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Facts about Lens

A common mistake people often make when buying eyeglasses is not spending enough time in response to the demand for thinner, lighter eyeglasses, have introduced high-index plastic lenses. The index of refraction (or refractive index) of an eyeglass lens material is a number that is a relative measure of how efficiently the material refracts (bends) light, which depends on how fast light travels through the material. In other words, for a given eyeglass lens power, a lens made of a material with a high refractive index will be thinner than a lens made of a material with a lower refractive index.

The Abbe value (or Abbe number) of a lens material is an objective measure of how widely the lens disperses different wavelengths of light as light passes through it. Lens materials with a low Abbe value have high dispersion, which can cause noticeable chromatic aberration-an optical error visible as colored halos around objects, especially lights. Abbe values of eyeglass lens materials range from a high of 59 (crown glass) to a low of 30 (polycarbonate). The lower the Abbe number, the more likely the lens material is to cause chromatic aberration.

In addition to choosing a lens material that has a high index of refraction, another way to give your lenses a slimmer, more attractive profile is to choose an aspheric design. Spheric design- where the lens curvature changes gradually from the centre of the lens to its edge, because aspheric lenses are flatter, they cause less unwanted magnification of the wearer's eyes, for a better appearance. In some cases, aspheric designs also improve the clarity of the wearer’s peripheral vision. Most high index plastic lenses are made with aspheric designs to optimize both the appearance and the optical performance of the lenses.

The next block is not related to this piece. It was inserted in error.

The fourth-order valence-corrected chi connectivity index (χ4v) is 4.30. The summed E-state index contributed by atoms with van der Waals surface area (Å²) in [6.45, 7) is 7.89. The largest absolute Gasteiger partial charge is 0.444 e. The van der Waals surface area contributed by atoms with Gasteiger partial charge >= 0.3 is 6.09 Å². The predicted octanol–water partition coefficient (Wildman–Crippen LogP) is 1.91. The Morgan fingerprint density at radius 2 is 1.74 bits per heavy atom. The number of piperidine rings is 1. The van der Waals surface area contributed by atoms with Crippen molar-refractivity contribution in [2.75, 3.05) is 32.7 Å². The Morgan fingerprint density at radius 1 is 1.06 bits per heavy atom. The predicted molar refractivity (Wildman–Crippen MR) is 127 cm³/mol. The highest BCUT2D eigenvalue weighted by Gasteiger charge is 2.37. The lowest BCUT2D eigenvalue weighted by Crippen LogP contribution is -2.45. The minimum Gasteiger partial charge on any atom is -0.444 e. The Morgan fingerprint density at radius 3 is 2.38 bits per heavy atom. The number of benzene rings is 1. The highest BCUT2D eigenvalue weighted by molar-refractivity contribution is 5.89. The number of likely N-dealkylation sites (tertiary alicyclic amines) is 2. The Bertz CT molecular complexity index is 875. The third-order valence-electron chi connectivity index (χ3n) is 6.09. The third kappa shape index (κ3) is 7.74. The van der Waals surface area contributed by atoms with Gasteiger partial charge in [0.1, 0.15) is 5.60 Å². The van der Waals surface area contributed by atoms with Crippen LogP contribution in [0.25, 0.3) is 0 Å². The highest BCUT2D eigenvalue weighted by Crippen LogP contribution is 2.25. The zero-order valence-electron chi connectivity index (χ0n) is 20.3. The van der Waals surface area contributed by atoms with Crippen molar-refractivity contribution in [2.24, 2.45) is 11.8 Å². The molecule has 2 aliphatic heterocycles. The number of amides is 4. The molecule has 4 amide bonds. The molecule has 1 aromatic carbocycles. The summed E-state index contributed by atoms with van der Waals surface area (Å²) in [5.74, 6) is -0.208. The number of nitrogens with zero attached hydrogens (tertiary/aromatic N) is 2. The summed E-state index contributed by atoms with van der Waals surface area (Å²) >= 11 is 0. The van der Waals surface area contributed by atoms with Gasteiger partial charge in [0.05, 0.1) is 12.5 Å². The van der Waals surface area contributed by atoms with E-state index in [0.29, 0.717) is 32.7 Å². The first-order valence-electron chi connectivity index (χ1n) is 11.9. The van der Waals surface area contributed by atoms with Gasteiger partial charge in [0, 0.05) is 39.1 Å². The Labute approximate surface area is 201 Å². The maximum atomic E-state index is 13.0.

All plastic and high-index plastic lenses require a factory-applied anti-scratch coating for adequate lens durability.

Anti-reflective coating: An anti-reflective (AR) coating makes all eyeglass lenses better. AR coatings eliminate reflections in lenses that reduce contrast and clarity, especially at night.

UV-blocking treatment: Cumulative exposure to the sun’s harmful ultraviolet (UV) radiation over a person’s lifetime has been associated with age-related eye problems including cataracts and macular degeneration.

A moth's eye and lotus leaf were the inspirations for an antireflective water-repelling, or superhydrophobic, glass coating that holds significant potential for lenses.

Facts about Frames

Frames not only suite our style and fitted to the shape of our face, but also to be suite to our perception and life style.

It is important to understand the importance of durability, consistency of finish and manufacture, company reliability and style appeal.

These qualities are found in Ransumi’s frames. Other consideration are shape of the face, skin tone, life style, lens designs, lens features which Ransumi takes care.

Lens can made aspheric or high-index designs for the more difficult perceptions. This design made with a much flatter carves, so there is lens thickness in the lens, giving the eyewear a slimmer more flattering profile.

For perception over -2.50 a smaller frame should be consider to avoid edge thickness.

When choosing a rimless mounting high index lens should be used, having adjustable nose pad rather than fixed taken adjustment easier and keep the heavy lens sitting in the correct position.

Today smaller fashionable frame are design to hold (Short Corridor) progressive lens with a more compact designed, provides the larger reading area.

Ransumi’s eyewear emphasize the best personal future, complimenting the shape and coloring of your face.

Our frame fit properly to be comfortable and allow you to see through the lenses at the optical centre of optical vision.

Facts about Sunglasses

Yet this simple and stylish accessory can protect your eyes from a host of conditions caused by ultraviolet rays:

Skin Cancer: Up to 10 percent of all skin cancers are found on the eyelid.

Cataracts: The World Health Organization reports that, worldwide, approximately 900,000 people are blind because of cataracts-cloudiness in the lens of the eye-triggered by UV exposure.

Macular Degeneration: Over time UV light may play a role in damaging the macula lutea (an area of the eye with millions of light-sensing cells, which allow us to see fine details clearly), potentially leading to blurriness and vision loss.

Pterygium: Pterygium: This abnormal growth of tissue-also called surfer’s eye-may progress slowly from either corner across the white part of the eye, possibly leading to inflammation or disturbance of vision.

Photokeratitis: Essentially a sunburn of the eye, it’s temporary (healing within 48 hours) but can be painful, causing blurred vision, light sensitivity and the sensation of having sand in your eye.